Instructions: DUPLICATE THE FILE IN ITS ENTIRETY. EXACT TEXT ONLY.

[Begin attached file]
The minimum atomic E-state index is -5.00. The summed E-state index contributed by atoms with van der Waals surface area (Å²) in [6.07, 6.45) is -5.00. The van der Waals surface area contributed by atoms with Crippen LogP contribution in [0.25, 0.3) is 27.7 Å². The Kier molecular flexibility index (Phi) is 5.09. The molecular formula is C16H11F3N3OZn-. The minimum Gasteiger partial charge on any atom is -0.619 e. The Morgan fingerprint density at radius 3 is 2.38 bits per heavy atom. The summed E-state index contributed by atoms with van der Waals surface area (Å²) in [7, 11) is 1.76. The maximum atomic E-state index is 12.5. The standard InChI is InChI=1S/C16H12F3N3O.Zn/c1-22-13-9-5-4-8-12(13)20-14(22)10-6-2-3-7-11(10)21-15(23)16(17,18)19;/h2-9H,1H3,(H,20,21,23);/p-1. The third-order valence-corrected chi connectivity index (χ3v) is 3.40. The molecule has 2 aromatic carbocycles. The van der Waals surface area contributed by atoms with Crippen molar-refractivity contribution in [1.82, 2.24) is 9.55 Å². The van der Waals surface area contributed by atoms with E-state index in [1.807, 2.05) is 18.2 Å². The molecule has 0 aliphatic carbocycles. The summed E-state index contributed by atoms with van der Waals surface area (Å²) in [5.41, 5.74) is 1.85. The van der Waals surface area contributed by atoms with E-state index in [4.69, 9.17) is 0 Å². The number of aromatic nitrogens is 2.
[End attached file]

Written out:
The minimum atomic E-state index is -5.00. The summed E-state index contributed by atoms with van der Waals surface area (Å²) in [6.07, 6.45) is -5.00. The van der Waals surface area contributed by atoms with Crippen LogP contribution in [0.25, 0.3) is 27.7 Å². The Kier molecular flexibility index (Phi) is 5.09. The molecular formula is C16H11F3N3OZn-. The minimum Gasteiger partial charge on any atom is -0.619 e. The Morgan fingerprint density at radius 3 is 2.38 bits per heavy atom. The summed E-state index contributed by atoms with van der Waals surface area (Å²) in [7, 11) is 1.76. The maximum atomic E-state index is 12.5. The standard InChI is InChI=1S/C16H12F3N3O.Zn/c1-22-13-9-5-4-8-12(13)20-14(22)10-6-2-3-7-11(10)21-15(23)16(17,18)19;/h2-9H,1H3,(H,20,21,23);/p-1. The third-order valence-corrected chi connectivity index (χ3v) is 3.40. The molecule has 2 aromatic carbocycles. The van der Waals surface area contributed by atoms with Crippen molar-refractivity contribution in [1.82, 2.24) is 9.55 Å². The van der Waals surface area contributed by atoms with E-state index in [1.807, 2.05) is 18.2 Å². The molecule has 0 aliphatic carbocycles. The summed E-state index contributed by atoms with van der Waals surface area (Å²) in [5.41, 5.74) is 1.85. The van der Waals surface area contributed by atoms with E-state index in [4.69, 9.17) is 0 Å². The number of aromatic nitrogens is 2.